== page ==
The Search for Environmental Justice
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The Search for Environmental Justice

  • The IUCN Academy of Environmental Law series

Edited by Paul Martin, Sadeq Z. Bigdeli, Trevor Daya-Winterbottom, Willemien du Plessis and Amanda Kennedy

This is an extended and remarkable excursus into the evolving concept of environmental justice. This key book provides an overview of the major developments in the theory and practice of environmental justice and illustrates the direction of the evolution of rights of nature. The work exposes the diverse meanings and practical uses of the concept of environmental justice in different jurisdictions, and their implications for the law, society and the environment.
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Chapter 10: Consensus federalism and freshwater regulation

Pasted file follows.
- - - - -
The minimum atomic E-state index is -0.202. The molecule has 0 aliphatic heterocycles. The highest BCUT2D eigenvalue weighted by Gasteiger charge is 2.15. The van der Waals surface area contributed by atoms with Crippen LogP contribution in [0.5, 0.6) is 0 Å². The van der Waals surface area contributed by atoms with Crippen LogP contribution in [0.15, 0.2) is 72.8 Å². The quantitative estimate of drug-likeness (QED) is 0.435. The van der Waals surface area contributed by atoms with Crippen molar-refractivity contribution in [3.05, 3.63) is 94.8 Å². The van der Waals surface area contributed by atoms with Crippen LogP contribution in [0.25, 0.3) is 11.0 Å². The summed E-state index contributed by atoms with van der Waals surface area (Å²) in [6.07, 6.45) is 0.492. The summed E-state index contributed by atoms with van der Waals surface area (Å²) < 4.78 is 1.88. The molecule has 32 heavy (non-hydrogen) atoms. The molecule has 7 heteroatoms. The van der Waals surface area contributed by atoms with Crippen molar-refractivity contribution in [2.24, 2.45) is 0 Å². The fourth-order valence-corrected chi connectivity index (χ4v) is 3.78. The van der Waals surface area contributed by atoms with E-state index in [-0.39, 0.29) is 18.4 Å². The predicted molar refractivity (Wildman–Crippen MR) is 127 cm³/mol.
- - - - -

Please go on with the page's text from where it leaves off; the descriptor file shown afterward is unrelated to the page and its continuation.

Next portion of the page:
Amelia Keene

Extract

At what level of governance should environmental regulation most effectively be carried out? This chapter reframes and responds to that federalism question by focusing not only on the level of government, but also on how stakeholders are incorporated into the process. It poses as a case study the current freshwater reforms in New Zealand, which are centralising water quality regulations through consensus-based decision-making at both a national and regional level. It labels this process consensus federalism. These reforms can usefully be compared to the environmental federalism of the 1970s in the United States. Although federalism has been extensively debated, the debate has been preoccupied with constitutional concerns, with little attention paid to the role of consensus-based decision-making. Overall, consensus federalism is a positive development for New Zealand and, based on the United States experience with environmental federalism, can be predicted to lead to improved environmental outcomes. However, some specific criticisms are made of the reforms.

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